The crash of two Vietnam War-era jets in Taiwan that killed three sparked calls for the US to sell the island new planes and save its pilots from "risking their lives" in old aircraft.
The defence ministry's plea for advanced aircraft to defend the exposed island from its giant neighbour China came as rescuers located the wreckage of the crashed jets in east Taiwan. All three pilots were killed.
An RF-5 surveillance aircraft and double-seated F-5F trainer vanished from radar screens 13 minutes after they took off on a training mission at 7:39 pm (1139 GMT) Tuesday from an airbase near Hualien, the defence ministry said.
The military confirmed Wednesday that rescuers had discovered debris and body parts where the two jets had apparently crashed into the side of a mountain.
Military authorities are still investigating the accident, but officers said it highlighted Taiwan's need to purchase new fighters to replace its decades-old, US-built F-5 fleet.
"This type of jet has served the air force for more than 35 years... We really don't want our pilots to fly them risking their lives," defence ministry spokesman David Lo told AFP.
The backbone of Taiwan's air force consists of some 60 F-5s, 126 Indigenous Defence Fighters, 146 US-made F-16 A/Bs and 56 French-made Mirage 2000-5s.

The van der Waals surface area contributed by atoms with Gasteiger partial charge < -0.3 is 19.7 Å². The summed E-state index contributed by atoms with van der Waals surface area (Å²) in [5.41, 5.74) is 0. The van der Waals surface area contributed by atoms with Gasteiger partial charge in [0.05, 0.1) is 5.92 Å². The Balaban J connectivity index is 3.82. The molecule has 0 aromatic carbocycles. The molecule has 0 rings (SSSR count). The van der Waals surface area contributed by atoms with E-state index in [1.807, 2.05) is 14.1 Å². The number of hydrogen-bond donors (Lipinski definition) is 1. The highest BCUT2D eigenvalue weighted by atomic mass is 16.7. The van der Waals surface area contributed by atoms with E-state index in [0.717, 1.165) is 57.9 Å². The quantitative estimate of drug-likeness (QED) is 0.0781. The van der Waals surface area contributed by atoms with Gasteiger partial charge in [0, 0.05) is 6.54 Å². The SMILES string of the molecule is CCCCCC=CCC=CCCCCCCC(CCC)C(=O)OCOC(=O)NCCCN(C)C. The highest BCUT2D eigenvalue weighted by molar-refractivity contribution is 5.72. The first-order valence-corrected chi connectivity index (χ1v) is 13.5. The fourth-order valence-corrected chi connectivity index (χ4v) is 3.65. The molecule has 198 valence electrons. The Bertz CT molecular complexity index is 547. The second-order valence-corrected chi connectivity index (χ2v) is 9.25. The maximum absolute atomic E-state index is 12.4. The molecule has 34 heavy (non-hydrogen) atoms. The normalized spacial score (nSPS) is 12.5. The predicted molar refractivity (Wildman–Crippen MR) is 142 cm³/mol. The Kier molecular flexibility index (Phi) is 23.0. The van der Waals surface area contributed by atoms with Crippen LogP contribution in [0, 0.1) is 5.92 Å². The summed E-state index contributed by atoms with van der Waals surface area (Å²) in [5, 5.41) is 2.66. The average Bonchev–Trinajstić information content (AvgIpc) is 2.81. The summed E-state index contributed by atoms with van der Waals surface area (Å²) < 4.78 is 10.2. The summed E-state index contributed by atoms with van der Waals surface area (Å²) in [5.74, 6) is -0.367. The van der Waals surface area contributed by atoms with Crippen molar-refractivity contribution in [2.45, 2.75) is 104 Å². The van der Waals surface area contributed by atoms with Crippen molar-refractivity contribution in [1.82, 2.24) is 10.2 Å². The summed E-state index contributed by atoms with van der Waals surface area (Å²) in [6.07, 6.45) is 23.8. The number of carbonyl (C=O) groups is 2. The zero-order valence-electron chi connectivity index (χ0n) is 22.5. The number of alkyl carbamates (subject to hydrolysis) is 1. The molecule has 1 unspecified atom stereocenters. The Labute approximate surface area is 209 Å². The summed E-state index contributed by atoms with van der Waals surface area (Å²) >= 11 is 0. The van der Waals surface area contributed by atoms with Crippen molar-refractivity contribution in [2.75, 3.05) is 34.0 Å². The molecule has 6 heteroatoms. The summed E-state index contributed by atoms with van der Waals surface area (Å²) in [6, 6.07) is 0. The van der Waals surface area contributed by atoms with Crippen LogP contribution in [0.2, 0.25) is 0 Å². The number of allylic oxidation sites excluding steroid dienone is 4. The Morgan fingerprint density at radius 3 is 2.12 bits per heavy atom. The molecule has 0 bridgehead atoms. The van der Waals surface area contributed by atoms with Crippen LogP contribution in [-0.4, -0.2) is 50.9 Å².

Taipei applied in 2007 to buy 66 F-16 C/D fighters, which have better radars and more powerful weapon systems than the F-16 A/Bs, in response to China's growing military muscle.
"We hope the United States will sell the F-16 C/Ds as soon as possible," Lo said.
Beijing is strongly opposed to such sales, and US magazine Defense News reported recently that Washington has told Taiwan it will not sell the jets, but both US and Taiwan officials have insisted no final decision has been made.
Washington recognizes Beijing rather than Taipei but remains a leading arms supplier to the island.
Ties between China and Taiwan have improved since Ma Ying-jeou of the China-friendly Kuomintang party came to power in 2008 on promises of ramping up trade links and allowing in more Chinese tourists.
But Beijing has refused to renounce the use of force against Taiwan even though the island has ruled itself for more than six decades since their split in 1949 at the end of a civil war.